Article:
In Manassas Park, the 1,325 students expected Tuesday when schools open are more likely to encounter the familiar than the unfamiliar.
Eighty-six percent of the teachers who were in Manassas Park classrooms last school year will be returning, which means the schools' turnover rate among teachers has been cut in half in the last year. The end result, according to school officials, may be improved education.
"I see it as a success," said School Board Chairman G. Robert Maitland, explaining that teachers' familiarity with students and the community is essential to effective instruction. In addition to a 30 percent turnover among teachers, Manassas Park schools have consistently received lower test scores on standardized tests than most jurisdictions in Northern Virginia.
Maitland attributed the lower attrition to 8 percent teacher pay raises, compared with 4 to 5 percent raises in previous years. Maitland said that James W. Moyers, who is beginning his second year as school superintendent, also should be credited. "He's more in tune with the teacher. He's always willing to listen," Maitland said.
Along with 15 new teachers in the school system will be a new principal at Conner Elementary, Jeannette Pilsbury.
As with most jurisdictions in Northern Virginia, new programs in Manassas Park are limited because of budget constraints brought on by the slowdown in the local economy and anticipated shortfalls in state revenue. Earlier this month, Gov. L. Douglas Wilder called for $173 million worth of cuts in state aid to schools to help offset a projected $1.4 billion budget shortfall. He is expected to give more details on proposed cuts in September.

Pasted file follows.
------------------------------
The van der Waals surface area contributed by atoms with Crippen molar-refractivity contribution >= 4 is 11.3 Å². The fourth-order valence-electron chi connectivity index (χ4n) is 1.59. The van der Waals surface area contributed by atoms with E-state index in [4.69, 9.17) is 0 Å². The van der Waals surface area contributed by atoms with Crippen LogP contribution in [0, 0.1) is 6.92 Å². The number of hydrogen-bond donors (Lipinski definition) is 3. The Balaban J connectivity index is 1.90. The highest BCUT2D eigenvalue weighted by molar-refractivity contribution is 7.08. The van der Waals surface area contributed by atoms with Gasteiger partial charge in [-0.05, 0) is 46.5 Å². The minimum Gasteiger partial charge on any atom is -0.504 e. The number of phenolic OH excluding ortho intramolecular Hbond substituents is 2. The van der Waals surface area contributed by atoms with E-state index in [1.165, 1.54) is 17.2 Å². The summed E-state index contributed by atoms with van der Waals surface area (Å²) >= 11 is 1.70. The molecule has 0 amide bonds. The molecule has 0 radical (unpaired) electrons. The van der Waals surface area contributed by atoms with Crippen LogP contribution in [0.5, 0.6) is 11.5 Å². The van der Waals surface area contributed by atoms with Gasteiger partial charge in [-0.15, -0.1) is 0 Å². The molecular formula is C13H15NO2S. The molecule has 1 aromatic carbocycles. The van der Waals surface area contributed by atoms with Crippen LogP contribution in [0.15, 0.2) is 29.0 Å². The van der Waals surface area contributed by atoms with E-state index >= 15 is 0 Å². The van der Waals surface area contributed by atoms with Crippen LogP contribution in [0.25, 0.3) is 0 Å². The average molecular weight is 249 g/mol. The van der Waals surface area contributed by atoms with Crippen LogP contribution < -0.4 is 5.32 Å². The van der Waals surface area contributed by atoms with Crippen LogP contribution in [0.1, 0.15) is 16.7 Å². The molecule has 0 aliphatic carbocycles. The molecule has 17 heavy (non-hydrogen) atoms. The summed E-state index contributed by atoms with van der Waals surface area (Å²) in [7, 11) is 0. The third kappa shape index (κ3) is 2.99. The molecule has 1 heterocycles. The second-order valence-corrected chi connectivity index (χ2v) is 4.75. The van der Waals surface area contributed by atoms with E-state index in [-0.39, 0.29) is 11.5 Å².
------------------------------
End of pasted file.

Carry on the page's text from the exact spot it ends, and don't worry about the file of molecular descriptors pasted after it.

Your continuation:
"We'll do what we have to do," said Dellas Chastain, director of instruction. State funds make up about 50 percent of the Manassas Park schools' $7.1 million budget.
Despite the budget crunch, students will see several new facilities this year and a new program called Alternative Education for seventh- through 12th-graders with behavioral problems.
Opening at Manassas Park Intermediate and Manassas Park High School is a $1.2 million multipurpose room with two adjoining music rooms. The large multipurpose room will serve as the schools' auditorium, cafeteria and theater. Outside the schools is a new $178,000 six-lane, rubber-top track.
The School Board's offices and meetings are moving from the Independence building on Kent Drive to City Hall, off Manassas Drive.
Newly installed in the Independence building, which houses kindergarten and preschool classes, will be Alternative Education. The program aims to motivate students by isolating them from their school and friends for morning classes at Independence for a minimum of 20 days, but allowing them to continue their studies, Chastain said. The program, which will accommodate 10 to 12 students at one time, comes at little additional cost to the school system.
On the drawing board this school year are long-range plans to restructure the schools so kindergarten through fifth grade will be in one school and seventh through eighth grade in another. Currently, kindergarten and preschool, first through third grades, fourth through sixth grades, and seventh and eighth grades are in four separate buildings.
School officials also are developing a series of proposed tests that high school seniors, beginning with the class of 1993, would have to pass to graduate. Those tests would have to be approved by the School Board and the State Department of Education.